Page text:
update deskSchools & Higher Education

Donor ‘appalled’ by Penn’s ‘stance on antisemitism on campus’ pulls $100 million

Ross Stevens, founder and CEO of Stone Ridge Asset Management, informed the University of Pennsylvania that he was only willing to discuss the matter under a new president at the school.

The Wharton School of the University of Pennsylvania in Philadelphia. Credit: SINITAR/Shutterstock.
The Wharton School of the University of Pennsylvania in Philadelphia. Credit: SINITAR/Shutterstock.

Ross Stevens, founder and CEO of Stone Ridge Asset Management, notified the University of Pennsylvania on Thursday that he is withdrawing a donation of “units” in his business, worth about $100 million, that he gifted to the university.

In a letter to the university, his lawyers wrote that he was “appalled by the university’s stance on antisemitism on campus.”

“Its permissive approach to hate speech calling for violence against Jews and laissez-faire attitude toward harassment and discrimination against Jewish students would violate any policies or rules that prohibit harassment and discrimination based on religion, including those of Stone Ridge,” they wrote.

Penn president Liz Magill testified during a House committee hearing this week that it wouldn’t necessarily violate the university’s policies to call for the genocide of all Jews. She later sought to clarify her comments.

In the letter to the university, the lawyers wrote that Magill “belatedly acknowledged—only after her congressional testimony went viral and demands for her termination amplified—that calls for genocide of the Jewish people constitute harassment and discrimination.”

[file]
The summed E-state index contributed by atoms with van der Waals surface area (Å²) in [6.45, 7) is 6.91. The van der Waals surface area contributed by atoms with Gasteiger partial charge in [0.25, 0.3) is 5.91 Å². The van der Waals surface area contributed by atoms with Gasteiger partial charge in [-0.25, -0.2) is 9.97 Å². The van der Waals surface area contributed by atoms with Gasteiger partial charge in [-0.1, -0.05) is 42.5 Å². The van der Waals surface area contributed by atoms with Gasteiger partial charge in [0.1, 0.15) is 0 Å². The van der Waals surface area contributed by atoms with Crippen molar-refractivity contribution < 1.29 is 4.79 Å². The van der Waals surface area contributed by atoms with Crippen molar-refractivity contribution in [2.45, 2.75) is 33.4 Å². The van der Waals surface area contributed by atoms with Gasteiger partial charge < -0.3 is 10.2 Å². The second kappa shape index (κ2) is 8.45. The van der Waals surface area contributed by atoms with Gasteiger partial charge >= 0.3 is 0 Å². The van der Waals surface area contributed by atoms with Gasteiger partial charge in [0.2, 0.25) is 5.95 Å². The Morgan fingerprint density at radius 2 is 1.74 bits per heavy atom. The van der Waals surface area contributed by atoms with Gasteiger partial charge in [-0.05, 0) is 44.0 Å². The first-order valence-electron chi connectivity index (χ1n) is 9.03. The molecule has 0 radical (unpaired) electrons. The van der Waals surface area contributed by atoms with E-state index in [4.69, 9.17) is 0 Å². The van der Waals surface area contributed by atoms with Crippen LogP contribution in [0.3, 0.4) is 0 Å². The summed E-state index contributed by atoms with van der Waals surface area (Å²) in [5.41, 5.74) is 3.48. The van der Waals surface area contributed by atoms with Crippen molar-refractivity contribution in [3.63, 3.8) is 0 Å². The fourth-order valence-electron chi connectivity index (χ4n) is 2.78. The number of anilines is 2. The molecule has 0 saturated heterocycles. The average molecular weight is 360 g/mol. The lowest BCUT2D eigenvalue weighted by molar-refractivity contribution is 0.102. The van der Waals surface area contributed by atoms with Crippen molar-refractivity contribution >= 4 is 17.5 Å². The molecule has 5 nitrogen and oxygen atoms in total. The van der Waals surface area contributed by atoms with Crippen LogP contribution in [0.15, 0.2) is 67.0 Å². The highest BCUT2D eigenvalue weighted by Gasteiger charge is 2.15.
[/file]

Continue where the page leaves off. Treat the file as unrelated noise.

In light of that, the letter stated that Stevens was withdrawing his funding for the Stevens Center for Innovation in Finance, given that the university’s discrimination had violated a clause in the agreement.

“Mr. Stevens and Stone Ridge would welcome the opportunity to discuss this matter further and give the university a chance to remedy what Stone Ridge believes are likely violations of the limited partner agreement if, and when, there is a new university president in place,” the letter stated.

“Until then, there can be no meaningful discussion about remedying the university’s ongoing failure to honor its obligations,” it added.

The board of advisers of Penn’s Wharton School, a business school, wrote to Magill on Thursday, stating that “our board respectfully suggests to you and the board of trustees that the university requires new leadership with immediate effect.”

The Wharton board also demanded that Penn “clarify its position regarding any call for harm to any group of people immediately, change any policies that allow such conduct with immediate effect and discipline all offenders expeditiously.”

Earlier in the year, The New York Times reported that Stevens donated $100,000 to the University of Chicago Booth School of Business, which he had originally intended for Wharton.

“Two friends confirmed that he had planned to give the money to Wharton, but changed his mind because he thought the school was prioritizing D.E.I.,” or diversity, equity and inclusion, “over enhancing the business school’s academic excellence,” per the Times.

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